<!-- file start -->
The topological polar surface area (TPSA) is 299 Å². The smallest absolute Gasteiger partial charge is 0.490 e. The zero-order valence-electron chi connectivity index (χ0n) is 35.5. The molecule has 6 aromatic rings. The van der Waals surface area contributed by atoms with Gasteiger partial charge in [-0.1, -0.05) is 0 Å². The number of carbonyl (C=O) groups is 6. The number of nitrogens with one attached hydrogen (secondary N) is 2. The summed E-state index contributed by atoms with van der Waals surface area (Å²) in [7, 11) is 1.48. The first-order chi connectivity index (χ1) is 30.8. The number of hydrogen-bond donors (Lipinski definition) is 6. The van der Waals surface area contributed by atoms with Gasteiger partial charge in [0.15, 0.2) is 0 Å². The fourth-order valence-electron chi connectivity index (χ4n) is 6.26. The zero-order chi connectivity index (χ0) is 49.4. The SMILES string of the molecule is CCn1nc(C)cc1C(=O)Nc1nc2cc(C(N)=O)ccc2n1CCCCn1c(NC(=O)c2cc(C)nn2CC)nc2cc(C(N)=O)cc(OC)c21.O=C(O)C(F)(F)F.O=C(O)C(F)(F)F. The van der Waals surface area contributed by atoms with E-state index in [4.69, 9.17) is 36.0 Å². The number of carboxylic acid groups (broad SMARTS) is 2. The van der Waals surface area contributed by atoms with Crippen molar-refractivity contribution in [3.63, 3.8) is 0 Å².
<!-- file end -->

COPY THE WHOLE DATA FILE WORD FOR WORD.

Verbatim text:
The topological polar surface area (TPSA) is 299 Å². The smallest absolute Gasteiger partial charge is 0.490 e. The zero-order valence-electron chi connectivity index (χ0n) is 35.5. The molecule has 6 aromatic rings. The van der Waals surface area contributed by atoms with Gasteiger partial charge in [-0.1, -0.05) is 0 Å². The number of carbonyl (C=O) groups is 6. The number of nitrogens with one attached hydrogen (secondary N) is 2. The summed E-state index contributed by atoms with van der Waals surface area (Å²) in [7, 11) is 1.48. The first-order chi connectivity index (χ1) is 30.8. The number of hydrogen-bond donors (Lipinski definition) is 6. The van der Waals surface area contributed by atoms with Gasteiger partial charge in [0.15, 0.2) is 0 Å². The fourth-order valence-electron chi connectivity index (χ4n) is 6.26. The zero-order chi connectivity index (χ0) is 49.4. The SMILES string of the molecule is CCn1nc(C)cc1C(=O)Nc1nc2cc(C(N)=O)ccc2n1CCCCn1c(NC(=O)c2cc(C)nn2CC)nc2cc(C(N)=O)cc(OC)c21.O=C(O)C(F)(F)F.O=C(O)C(F)(F)F. The van der Waals surface area contributed by atoms with E-state index in [4.69, 9.17) is 36.0 Å². The number of carboxylic acid groups (broad SMARTS) is 2. The van der Waals surface area contributed by atoms with Crippen molar-refractivity contribution in [3.63, 3.8) is 0 Å².